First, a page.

“We had the experience but missed the meaning. And approach to the meaning restores the experience in a different form.” — T.S. Eliot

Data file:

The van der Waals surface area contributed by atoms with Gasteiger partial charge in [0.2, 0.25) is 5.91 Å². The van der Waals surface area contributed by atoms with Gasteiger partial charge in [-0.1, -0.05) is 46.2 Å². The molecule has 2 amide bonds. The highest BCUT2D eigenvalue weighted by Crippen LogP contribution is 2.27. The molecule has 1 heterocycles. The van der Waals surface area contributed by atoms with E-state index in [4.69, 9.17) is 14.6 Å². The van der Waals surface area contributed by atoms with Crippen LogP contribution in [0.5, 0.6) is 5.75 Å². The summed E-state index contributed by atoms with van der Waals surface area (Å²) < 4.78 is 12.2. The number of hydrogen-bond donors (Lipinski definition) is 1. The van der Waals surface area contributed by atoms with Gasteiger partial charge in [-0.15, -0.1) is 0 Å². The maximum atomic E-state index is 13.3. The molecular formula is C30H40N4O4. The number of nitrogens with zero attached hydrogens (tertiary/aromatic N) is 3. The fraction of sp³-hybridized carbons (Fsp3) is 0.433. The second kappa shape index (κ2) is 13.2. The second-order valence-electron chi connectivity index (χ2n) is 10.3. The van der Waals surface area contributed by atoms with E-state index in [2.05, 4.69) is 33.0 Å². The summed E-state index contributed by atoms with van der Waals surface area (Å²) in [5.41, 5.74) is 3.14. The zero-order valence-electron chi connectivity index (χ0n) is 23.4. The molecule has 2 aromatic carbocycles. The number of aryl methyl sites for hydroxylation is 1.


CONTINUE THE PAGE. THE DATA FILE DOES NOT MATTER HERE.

One thing that I’ve always found striking about certain branches of American evangelical Christianity is the fact that speaking in tongues is considered a sign of one’s conversion and membership in the Christian community. One simply has to watch televangelists like Pat Robertson to see that glossolalia is often regarded as a sign of one’s fitness to be a leader in the church community. These churches, in other words, attach an implicit value to speaking in tongues; it becomes a symbol of one’s spiritual nature. I’m often left wondering how members of these Pentecostal denominations interpret the passage from 1 Corinthians that we read today (I welcome insights any of you may have). Though the apparent contradiction between Paul’s teaching and the Church’s practice is most obvious among these charismatic denominations, the disconnect exists in every church community. We tend to be overawed by those talents that are spectacular and public; we’ll marvel at well-crafted sermons, inspired choral performances, or dazzling organ voluntaries. We begin to say things like “this person is truly endowed with the Spirit!” We forget, however, that everyone who is a member of the Christian community has been endowed with the Spirit. As. T.S. Eliot might have observed, we experience worship but miss the underlying reality that the Spirit animates everything that we do. Everyone who participates in the life of the Church has been given a spiritual gift and it is only when we come to this realization that we are truly able to worship as God intends. The Spirit dwells in the midst of us, and each of us has been given the privilege to tap into the Spirit’s reality. When you participate in worship, when you participate in the life of the Church, remember that you are bringing as much to the experience as everyone else gathered there, for we all have a share of the same Spirit.